First, it tends to be fairly complicated, which makes it difficult to bring into the regulatory or legislative arena. Second, it's part of a naturally competitive vendor-customer dynamic where there will always be some degree of natural tension.
Every merchant would like to take credit or debit cards and not have to pay anything for taking them, but Visa and card issuers are vendors and need to be paid for the service that adds value to everybody, Sheedy explained.
Credit unions have a crucial role to play in the interchange conversation, Sheedy explained, by bringing their credibility to the discussion at a time when bank card issuers have little.
"Legislators know you, they listen to you and they understand many of your positions already," Sheedy said, adding that put CUs in a good position to help legislators understand how important interchange is to their bottom lines.
He also reiterated Visa's commitment to the issue, since the card brand, generally, makes little from interchange when compared to the issuers.
Unlike previous meetings where fraud and security were top level concerns, Sheedy didn't discuss them much, not mentioning the recent spate of convictions and sentences that have taken the biggest recent computer hacking thieves out of commission. He did, however, announce that PSCU was the first credit card processor to be able to start offering Visa's Transaction Alert service.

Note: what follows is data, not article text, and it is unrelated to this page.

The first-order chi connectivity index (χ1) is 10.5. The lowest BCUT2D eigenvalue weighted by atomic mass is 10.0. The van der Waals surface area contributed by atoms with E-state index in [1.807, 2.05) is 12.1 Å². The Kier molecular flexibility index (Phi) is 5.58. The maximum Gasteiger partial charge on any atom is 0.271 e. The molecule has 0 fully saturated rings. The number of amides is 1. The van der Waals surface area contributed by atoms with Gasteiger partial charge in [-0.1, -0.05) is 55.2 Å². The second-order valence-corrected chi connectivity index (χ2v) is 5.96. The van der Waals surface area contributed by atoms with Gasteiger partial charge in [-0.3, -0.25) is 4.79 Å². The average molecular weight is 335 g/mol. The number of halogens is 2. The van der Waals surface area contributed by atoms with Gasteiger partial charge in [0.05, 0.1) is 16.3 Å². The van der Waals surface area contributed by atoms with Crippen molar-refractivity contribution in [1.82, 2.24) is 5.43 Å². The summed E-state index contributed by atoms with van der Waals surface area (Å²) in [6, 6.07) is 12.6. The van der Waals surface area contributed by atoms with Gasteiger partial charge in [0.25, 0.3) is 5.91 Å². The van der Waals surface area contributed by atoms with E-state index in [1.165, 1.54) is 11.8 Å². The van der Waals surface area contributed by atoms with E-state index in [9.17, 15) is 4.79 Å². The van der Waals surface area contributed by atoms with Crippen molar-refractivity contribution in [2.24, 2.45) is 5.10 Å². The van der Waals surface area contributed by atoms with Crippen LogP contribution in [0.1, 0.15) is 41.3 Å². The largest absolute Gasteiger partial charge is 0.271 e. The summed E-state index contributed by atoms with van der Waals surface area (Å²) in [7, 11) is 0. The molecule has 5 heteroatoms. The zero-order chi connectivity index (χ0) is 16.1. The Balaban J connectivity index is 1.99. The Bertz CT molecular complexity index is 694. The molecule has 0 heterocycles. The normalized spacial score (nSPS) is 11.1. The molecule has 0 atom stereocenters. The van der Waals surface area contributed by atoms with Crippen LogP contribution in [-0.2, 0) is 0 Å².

Sheedy told the meeting that Visa saw rolling the technology out to CUSOs like PSCU as instrumental to helping strengthen the brand's fraud prevention effort.
Alerts are delivered through Visa's transaction alerts platform and are usually sent within seconds of transaction authorization and can be delivered by e-mail or text. Members can elect to receive any or all of the following alerts: transaction declined; out of country or card-not-present transaction; gas station charges or transaction exceeding an amount set by the cardholder, the brand and PSCU explained.
"We are fully committed to empowering our credit unions and their members with new technologies to reduce the risk of fraud. This new transaction alert service allows Visa credit cardholders to detect potential fraudulent use, providing credit union members more control over their accounts," said David J. Serlo, president of PSCU Financial Services in a statement accompanying the announcement.
Sheedy's generally optimistic outlook on cards echoed one offered as well by Charles Fagan, PSCU's chief sales officer prior to the meeting.
Fagan reported that credit union CEOs have emphasized to PSCU their view that credit card programs are among the places where they see growth opportunity in the mid- to near-term, but there is a good deal of uncertainty about how best to manage the risks cards can pose.
He also noted that credit unions generally, including half of credit unions that currently do not issue credit cards, are going to have to start offering cards that fit into their members broader financial strategy more comprehensively. The days have passed when credit unions would conduct periodic reviews of their card portfolios with an eye toward building balances with credit line increases, Fagan commented.
"Americans are still going to have cards and use cards, but they will have them and use them differently and credit unions need to help lead the way on that," he added.